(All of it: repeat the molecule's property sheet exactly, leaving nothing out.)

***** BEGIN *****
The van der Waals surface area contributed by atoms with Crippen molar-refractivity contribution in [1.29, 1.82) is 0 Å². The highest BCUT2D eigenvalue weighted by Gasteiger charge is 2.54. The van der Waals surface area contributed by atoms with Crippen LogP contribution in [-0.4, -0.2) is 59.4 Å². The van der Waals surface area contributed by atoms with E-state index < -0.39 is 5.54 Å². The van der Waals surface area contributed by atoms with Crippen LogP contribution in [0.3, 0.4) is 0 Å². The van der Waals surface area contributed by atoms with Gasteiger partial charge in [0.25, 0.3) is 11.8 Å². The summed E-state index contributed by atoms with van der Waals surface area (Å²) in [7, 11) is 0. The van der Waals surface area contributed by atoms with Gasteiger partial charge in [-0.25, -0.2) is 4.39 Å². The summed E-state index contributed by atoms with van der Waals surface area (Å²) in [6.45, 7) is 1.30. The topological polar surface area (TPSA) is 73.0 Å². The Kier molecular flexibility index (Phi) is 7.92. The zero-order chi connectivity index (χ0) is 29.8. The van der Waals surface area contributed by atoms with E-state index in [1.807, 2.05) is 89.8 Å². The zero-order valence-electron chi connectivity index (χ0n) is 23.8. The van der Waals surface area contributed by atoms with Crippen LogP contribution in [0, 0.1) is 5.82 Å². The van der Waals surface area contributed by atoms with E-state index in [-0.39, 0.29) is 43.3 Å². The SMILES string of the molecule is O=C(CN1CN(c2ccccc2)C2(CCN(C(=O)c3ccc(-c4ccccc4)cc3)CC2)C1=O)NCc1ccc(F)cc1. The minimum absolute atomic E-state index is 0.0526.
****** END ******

The van der Waals surface area contributed by atoms with Crippen molar-refractivity contribution in [1.29, 1.82) is 0 Å². The highest BCUT2D eigenvalue weighted by Gasteiger charge is 2.54. The van der Waals surface area contributed by atoms with Crippen LogP contribution in [-0.4, -0.2) is 59.4 Å². The van der Waals surface area contributed by atoms with E-state index < -0.39 is 5.54 Å². The van der Waals surface area contributed by atoms with Crippen LogP contribution in [0.3, 0.4) is 0 Å². The van der Waals surface area contributed by atoms with Gasteiger partial charge in [0.25, 0.3) is 11.8 Å². The summed E-state index contributed by atoms with van der Waals surface area (Å²) in [7, 11) is 0. The van der Waals surface area contributed by atoms with Gasteiger partial charge in [-0.25, -0.2) is 4.39 Å². The summed E-state index contributed by atoms with van der Waals surface area (Å²) in [6.45, 7) is 1.30. The topological polar surface area (TPSA) is 73.0 Å². The Kier molecular flexibility index (Phi) is 7.92. The zero-order chi connectivity index (χ0) is 29.8. The van der Waals surface area contributed by atoms with E-state index in [1.807, 2.05) is 89.8 Å². The zero-order valence-electron chi connectivity index (χ0n) is 23.8. The van der Waals surface area contributed by atoms with Crippen LogP contribution in [0, 0.1) is 5.82 Å². The van der Waals surface area contributed by atoms with E-state index in [-0.39, 0.29) is 43.3 Å². The SMILES string of the molecule is O=C(CN1CN(c2ccccc2)C2(CCN(C(=O)c3ccc(-c4ccccc4)cc3)CC2)C1=O)NCc1ccc(F)cc1. The minimum absolute atomic E-state index is 0.0526.